Student’s D-Day research project becomes emotional journey

Nov 19, 2015 by

By Meg Jones –

Before the B-24 bomber nicknamed Victory Belle crashed into Nazi-occupied France shortly after the D-Day invasion, several parachutes were seen as frantic crew members tumbled to safety from the flaming aircraft.

Nose gunner Eugene Mlot was not among the lucky.

His remains stayed inside the plane until German troops removed the Milwaukee man’s dog tags and buried him in a nearby cemetery. A year later, Mlot was reinterred in the bucolic American cemetery overlooking the sea where thousands of men lost their lives on Omaha Beach.

It’s quite likely no memorial service was held in France for Mlot, who left behind a mother in Milwaukee who spoke only Polish and an older sister who worked as a hairdresser.

More than seven decades after Mlot was laid to rest, a 17-year-old Milwaukee girl walked up to the simple white marker with the airman’s name, military unit and date of death and began to read from pages she held in her hands.

“Eugene deserves to be honored for his bravery,” said Julia Brunson, “but also for what he left behind when he began a journey many cannot even imagine, including myself, in order to liberate families and mothers and fathers in a country halfway across the world, while his own family waited in fear.”

How Brunson ended up in Normandy, France, last summer eulogizing a fallen hero whose death didn’t merit a mention in his hometown newspapers began when she and her U.S. history teacher at Ronald Reagan High School, Maggie Holtgreive, applied to a unique program. They learned last December they had been selected for the “Normandy: Sacrifice for Freedom Albert H. Small Student and Teacher Institute,” which chooses 15 students across the country to research a military member who lost his life in the Allied invasion of France.

The program, sponsored by real estate developer and philanthropist Albert Small, paid for Brunson and Holtgreive to travel to Washington, D.C., for research at the National Archives and then to France to visit the cemetery and the D-Day beaches. Last summer’s program was filmed by PBS.

Brunson, now 18 and a senior, started with a long list of Wisconsin names buried in France. Intrigued by Mlot’s name, she chose the young man who grew up on Milwaukee’s south side, raised by a poor mother who emigrated from Poland. Using census records and documents from the Milwaukee Public Library and Milwaukee County Historical Society, Brunson learned that before Mlot enlisted in the Army Air Corps in April 1942, he had worked as an electrician, shipping clerk and milliner.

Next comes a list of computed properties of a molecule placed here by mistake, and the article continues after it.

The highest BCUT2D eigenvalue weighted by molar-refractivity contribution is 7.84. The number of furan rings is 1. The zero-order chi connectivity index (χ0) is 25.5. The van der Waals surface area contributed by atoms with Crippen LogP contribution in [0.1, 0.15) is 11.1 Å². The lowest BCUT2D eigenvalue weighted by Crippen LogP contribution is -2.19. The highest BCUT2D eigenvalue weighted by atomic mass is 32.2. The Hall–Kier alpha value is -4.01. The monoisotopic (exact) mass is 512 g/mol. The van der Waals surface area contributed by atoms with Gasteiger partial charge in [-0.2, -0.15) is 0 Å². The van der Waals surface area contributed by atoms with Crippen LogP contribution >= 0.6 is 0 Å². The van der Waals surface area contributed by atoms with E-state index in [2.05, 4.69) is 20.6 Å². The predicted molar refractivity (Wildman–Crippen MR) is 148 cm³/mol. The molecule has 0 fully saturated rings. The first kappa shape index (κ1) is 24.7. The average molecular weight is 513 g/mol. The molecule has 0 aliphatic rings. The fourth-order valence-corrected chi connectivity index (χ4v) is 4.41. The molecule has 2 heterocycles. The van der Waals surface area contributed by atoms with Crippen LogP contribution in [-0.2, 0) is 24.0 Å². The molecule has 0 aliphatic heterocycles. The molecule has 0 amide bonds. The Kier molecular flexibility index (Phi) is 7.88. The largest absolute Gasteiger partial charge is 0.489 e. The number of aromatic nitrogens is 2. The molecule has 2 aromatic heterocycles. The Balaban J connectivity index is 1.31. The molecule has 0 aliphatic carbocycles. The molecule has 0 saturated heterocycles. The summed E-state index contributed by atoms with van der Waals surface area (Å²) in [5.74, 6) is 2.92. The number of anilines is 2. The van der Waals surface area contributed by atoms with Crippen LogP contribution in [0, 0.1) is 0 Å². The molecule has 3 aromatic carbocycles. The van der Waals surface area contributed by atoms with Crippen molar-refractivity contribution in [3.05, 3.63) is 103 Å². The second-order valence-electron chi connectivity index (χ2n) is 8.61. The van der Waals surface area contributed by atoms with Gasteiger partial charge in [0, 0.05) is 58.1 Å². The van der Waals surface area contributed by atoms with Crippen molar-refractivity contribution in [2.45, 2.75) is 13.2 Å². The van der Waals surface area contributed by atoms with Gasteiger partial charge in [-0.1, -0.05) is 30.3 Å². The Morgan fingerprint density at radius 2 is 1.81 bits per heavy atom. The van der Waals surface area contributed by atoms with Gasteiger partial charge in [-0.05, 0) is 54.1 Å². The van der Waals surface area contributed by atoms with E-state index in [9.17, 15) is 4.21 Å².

“I had no clue what that was. I had to look it up,” said Brunson, who learned Mlot made hats.

Brunson kept a journal, blogged and updated her teacher as she continued to peel away the layers of Mlot’s brief life.

“She’s a great researcher and writer,” said Holtgreive. “It was a great opportunity for Julia to meet other students who like history and to go to Washington, D.C., and France.”

Brunson’s research led to several frustrating dead ends. But once she discovered Mlot’s unit — 328th Bomb Squadron, 93rd Bombardment Group — she found out the name of the Victory Belle pilot and could track Mlot’s missions. In Washington, she found flight log books and handwritten maps of bombing missions of the Victory Belle, but “they warned us not to get too emotionally vested in the veteran because you probably wouldn’t hit a jackpot.”

Then she hit the jackpot.

A researcher told Brunson she could see Mlot’s dog tags, which had been taken to Berlin by German troops, found by American soldiers at the end of the war, and stored in the National Archives. Brunson got emotional gazing at them.

“I was thinking about history and how this was something that had touched someone I had been chasing for so long — that these were with him when he died,” said Brunson.

When Brunson and Holtgreive arrived in Normandy, they walked on Omaha and Utah beaches and were struck by the beauty on a sunny, warm day — far different from June 6, 1944, when the seawater was stained with blood and filled with floating bodies of young men.

They went to the American cemetery so each student in the group could visit the final resting spot of his or her veteran. When it was Brunson’s turn, she carefully washed Mlot’s marker with a bucket of sand and water carried from Omaha Beach, stuck small American and French flags in the grass, and left a letter to Mlot under a rose.

Then Brunson stood behind the grave of a man who never returned home to Milwaukee, who died before he could celebrate his 21st birthday, and paid him a fitting tribute — she remembered Eugene Mlot.

Source: Student’s D-Day research project becomes emotional journey

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